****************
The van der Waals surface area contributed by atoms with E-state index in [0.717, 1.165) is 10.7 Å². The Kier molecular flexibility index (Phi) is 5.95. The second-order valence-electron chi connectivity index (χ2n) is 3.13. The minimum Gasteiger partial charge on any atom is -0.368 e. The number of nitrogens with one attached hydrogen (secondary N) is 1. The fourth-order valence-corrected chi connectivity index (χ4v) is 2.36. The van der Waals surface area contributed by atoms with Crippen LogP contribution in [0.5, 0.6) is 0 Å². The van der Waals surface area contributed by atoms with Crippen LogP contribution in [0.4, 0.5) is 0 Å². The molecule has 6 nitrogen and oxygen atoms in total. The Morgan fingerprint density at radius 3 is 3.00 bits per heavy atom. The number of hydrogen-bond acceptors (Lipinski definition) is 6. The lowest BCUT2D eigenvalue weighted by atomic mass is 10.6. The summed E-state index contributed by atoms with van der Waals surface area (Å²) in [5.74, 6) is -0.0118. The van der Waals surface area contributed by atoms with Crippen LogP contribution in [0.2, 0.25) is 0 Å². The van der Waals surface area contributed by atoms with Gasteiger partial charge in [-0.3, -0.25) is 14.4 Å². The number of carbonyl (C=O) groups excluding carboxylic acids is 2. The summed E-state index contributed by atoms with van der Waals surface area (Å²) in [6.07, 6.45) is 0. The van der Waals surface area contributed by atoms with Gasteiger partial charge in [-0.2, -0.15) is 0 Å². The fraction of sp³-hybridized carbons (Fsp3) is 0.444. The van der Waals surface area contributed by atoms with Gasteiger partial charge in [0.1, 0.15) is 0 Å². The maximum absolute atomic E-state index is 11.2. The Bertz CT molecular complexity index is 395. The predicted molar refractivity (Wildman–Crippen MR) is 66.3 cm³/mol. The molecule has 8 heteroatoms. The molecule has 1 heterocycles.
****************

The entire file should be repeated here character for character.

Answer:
The van der Waals surface area contributed by atoms with E-state index in [0.717, 1.165) is 10.7 Å². The Kier molecular flexibility index (Phi) is 5.95. The second-order valence-electron chi connectivity index (χ2n) is 3.13. The minimum Gasteiger partial charge on any atom is -0.368 e. The number of nitrogens with one attached hydrogen (secondary N) is 1. The fourth-order valence-corrected chi connectivity index (χ4v) is 2.36. The van der Waals surface area contributed by atoms with Crippen LogP contribution in [0.5, 0.6) is 0 Å². The van der Waals surface area contributed by atoms with Crippen LogP contribution in [0.4, 0.5) is 0 Å². The molecule has 6 nitrogen and oxygen atoms in total. The Morgan fingerprint density at radius 3 is 3.00 bits per heavy atom. The number of hydrogen-bond acceptors (Lipinski definition) is 6. The lowest BCUT2D eigenvalue weighted by atomic mass is 10.6. The summed E-state index contributed by atoms with van der Waals surface area (Å²) in [5.74, 6) is -0.0118. The van der Waals surface area contributed by atoms with Crippen LogP contribution in [0.2, 0.25) is 0 Å². The van der Waals surface area contributed by atoms with Gasteiger partial charge in [-0.3, -0.25) is 14.4 Å². The number of carbonyl (C=O) groups excluding carboxylic acids is 2. The summed E-state index contributed by atoms with van der Waals surface area (Å²) in [6.07, 6.45) is 0. The van der Waals surface area contributed by atoms with Gasteiger partial charge in [-0.2, -0.15) is 0 Å². The fraction of sp³-hybridized carbons (Fsp3) is 0.444. The van der Waals surface area contributed by atoms with Gasteiger partial charge in [0.1, 0.15) is 0 Å². The maximum absolute atomic E-state index is 11.2. The Bertz CT molecular complexity index is 395. The predicted molar refractivity (Wildman–Crippen MR) is 66.3 cm³/mol. The molecule has 8 heteroatoms. The molecule has 1 heterocycles.